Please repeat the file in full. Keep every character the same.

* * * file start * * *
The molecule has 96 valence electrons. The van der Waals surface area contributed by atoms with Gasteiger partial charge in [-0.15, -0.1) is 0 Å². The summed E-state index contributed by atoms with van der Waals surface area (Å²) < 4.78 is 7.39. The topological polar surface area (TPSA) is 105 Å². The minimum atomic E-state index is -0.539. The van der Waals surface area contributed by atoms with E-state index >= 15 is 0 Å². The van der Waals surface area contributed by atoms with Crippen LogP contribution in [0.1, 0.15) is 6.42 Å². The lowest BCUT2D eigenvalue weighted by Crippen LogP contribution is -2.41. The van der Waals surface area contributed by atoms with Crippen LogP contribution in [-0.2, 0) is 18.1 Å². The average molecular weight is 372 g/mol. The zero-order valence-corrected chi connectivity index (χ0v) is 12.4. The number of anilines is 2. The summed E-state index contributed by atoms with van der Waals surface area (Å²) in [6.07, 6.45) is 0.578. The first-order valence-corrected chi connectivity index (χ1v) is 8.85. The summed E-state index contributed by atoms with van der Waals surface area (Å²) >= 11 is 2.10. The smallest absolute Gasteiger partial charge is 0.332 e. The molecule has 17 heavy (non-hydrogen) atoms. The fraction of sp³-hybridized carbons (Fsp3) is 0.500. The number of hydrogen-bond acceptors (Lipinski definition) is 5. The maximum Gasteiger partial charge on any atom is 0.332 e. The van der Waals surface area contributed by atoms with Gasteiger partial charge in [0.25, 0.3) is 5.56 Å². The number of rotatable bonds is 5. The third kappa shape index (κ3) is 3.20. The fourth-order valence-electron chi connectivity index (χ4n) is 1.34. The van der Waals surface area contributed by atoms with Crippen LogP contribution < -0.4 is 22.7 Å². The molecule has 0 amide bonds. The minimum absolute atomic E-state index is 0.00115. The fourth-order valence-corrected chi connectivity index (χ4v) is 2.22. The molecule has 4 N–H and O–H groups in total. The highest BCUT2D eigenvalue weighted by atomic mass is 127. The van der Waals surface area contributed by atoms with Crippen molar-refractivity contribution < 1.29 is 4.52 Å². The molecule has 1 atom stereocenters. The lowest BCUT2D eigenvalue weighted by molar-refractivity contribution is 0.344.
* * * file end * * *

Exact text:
The molecule has 96 valence electrons. The van der Waals surface area contributed by atoms with Gasteiger partial charge in [-0.15, -0.1) is 0 Å². The summed E-state index contributed by atoms with van der Waals surface area (Å²) < 4.78 is 7.39. The topological polar surface area (TPSA) is 105 Å². The minimum atomic E-state index is -0.539. The van der Waals surface area contributed by atoms with E-state index >= 15 is 0 Å². The van der Waals surface area contributed by atoms with Crippen LogP contribution in [0.1, 0.15) is 6.42 Å². The lowest BCUT2D eigenvalue weighted by Crippen LogP contribution is -2.41. The van der Waals surface area contributed by atoms with Crippen LogP contribution in [-0.2, 0) is 18.1 Å². The average molecular weight is 372 g/mol. The zero-order valence-corrected chi connectivity index (χ0v) is 12.4. The number of anilines is 2. The summed E-state index contributed by atoms with van der Waals surface area (Å²) in [6.07, 6.45) is 0.578. The first-order valence-corrected chi connectivity index (χ1v) is 8.85. The summed E-state index contributed by atoms with van der Waals surface area (Å²) >= 11 is 2.10. The smallest absolute Gasteiger partial charge is 0.332 e. The molecule has 17 heavy (non-hydrogen) atoms. The fraction of sp³-hybridized carbons (Fsp3) is 0.500. The number of hydrogen-bond acceptors (Lipinski definition) is 5. The maximum Gasteiger partial charge on any atom is 0.332 e. The van der Waals surface area contributed by atoms with Gasteiger partial charge in [0.25, 0.3) is 5.56 Å². The number of rotatable bonds is 5. The third kappa shape index (κ3) is 3.20. The fourth-order valence-electron chi connectivity index (χ4n) is 1.34. The van der Waals surface area contributed by atoms with Crippen LogP contribution < -0.4 is 22.7 Å². The molecule has 0 amide bonds. The minimum absolute atomic E-state index is 0.00115. The fourth-order valence-corrected chi connectivity index (χ4v) is 2.22. The molecule has 4 N–H and O–H groups in total. The highest BCUT2D eigenvalue weighted by atomic mass is 127. The van der Waals surface area contributed by atoms with Crippen molar-refractivity contribution < 1.29 is 4.52 Å². The molecule has 1 atom stereocenters. The lowest BCUT2D eigenvalue weighted by molar-refractivity contribution is 0.344.